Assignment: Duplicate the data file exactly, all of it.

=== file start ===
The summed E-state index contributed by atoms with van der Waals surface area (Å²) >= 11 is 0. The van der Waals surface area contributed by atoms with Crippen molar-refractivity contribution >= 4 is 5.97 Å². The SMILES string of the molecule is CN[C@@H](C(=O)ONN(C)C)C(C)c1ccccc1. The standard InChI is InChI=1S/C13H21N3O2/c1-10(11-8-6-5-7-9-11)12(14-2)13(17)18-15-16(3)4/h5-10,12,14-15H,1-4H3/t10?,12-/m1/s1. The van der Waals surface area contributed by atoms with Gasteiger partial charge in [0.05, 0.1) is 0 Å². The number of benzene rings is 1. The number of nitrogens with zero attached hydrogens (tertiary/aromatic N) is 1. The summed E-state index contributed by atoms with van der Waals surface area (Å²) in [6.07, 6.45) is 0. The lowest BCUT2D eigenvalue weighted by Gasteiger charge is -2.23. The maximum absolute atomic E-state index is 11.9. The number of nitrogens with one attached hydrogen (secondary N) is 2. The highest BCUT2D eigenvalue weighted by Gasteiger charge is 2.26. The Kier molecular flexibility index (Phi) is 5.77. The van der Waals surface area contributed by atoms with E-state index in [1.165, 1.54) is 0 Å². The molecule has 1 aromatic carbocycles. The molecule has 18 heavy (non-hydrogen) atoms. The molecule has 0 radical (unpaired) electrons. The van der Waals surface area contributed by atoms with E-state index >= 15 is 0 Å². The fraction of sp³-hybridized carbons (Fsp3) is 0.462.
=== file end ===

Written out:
The summed E-state index contributed by atoms with van der Waals surface area (Å²) >= 11 is 0. The van der Waals surface area contributed by atoms with Crippen molar-refractivity contribution >= 4 is 5.97 Å². The SMILES string of the molecule is CN[C@@H](C(=O)ONN(C)C)C(C)c1ccccc1. The standard InChI is InChI=1S/C13H21N3O2/c1-10(11-8-6-5-7-9-11)12(14-2)13(17)18-15-16(3)4/h5-10,12,14-15H,1-4H3/t10?,12-/m1/s1. The van der Waals surface area contributed by atoms with Gasteiger partial charge in [0.05, 0.1) is 0 Å². The number of benzene rings is 1. The number of nitrogens with zero attached hydrogens (tertiary/aromatic N) is 1. The summed E-state index contributed by atoms with van der Waals surface area (Å²) in [6.07, 6.45) is 0. The lowest BCUT2D eigenvalue weighted by Gasteiger charge is -2.23. The maximum absolute atomic E-state index is 11.9. The number of nitrogens with one attached hydrogen (secondary N) is 2. The highest BCUT2D eigenvalue weighted by Gasteiger charge is 2.26. The Kier molecular flexibility index (Phi) is 5.77. The van der Waals surface area contributed by atoms with E-state index in [1.165, 1.54) is 0 Å². The molecule has 1 aromatic carbocycles. The molecule has 18 heavy (non-hydrogen) atoms. The molecule has 0 radical (unpaired) electrons. The van der Waals surface area contributed by atoms with E-state index >= 15 is 0 Å². The fraction of sp³-hybridized carbons (Fsp3) is 0.462.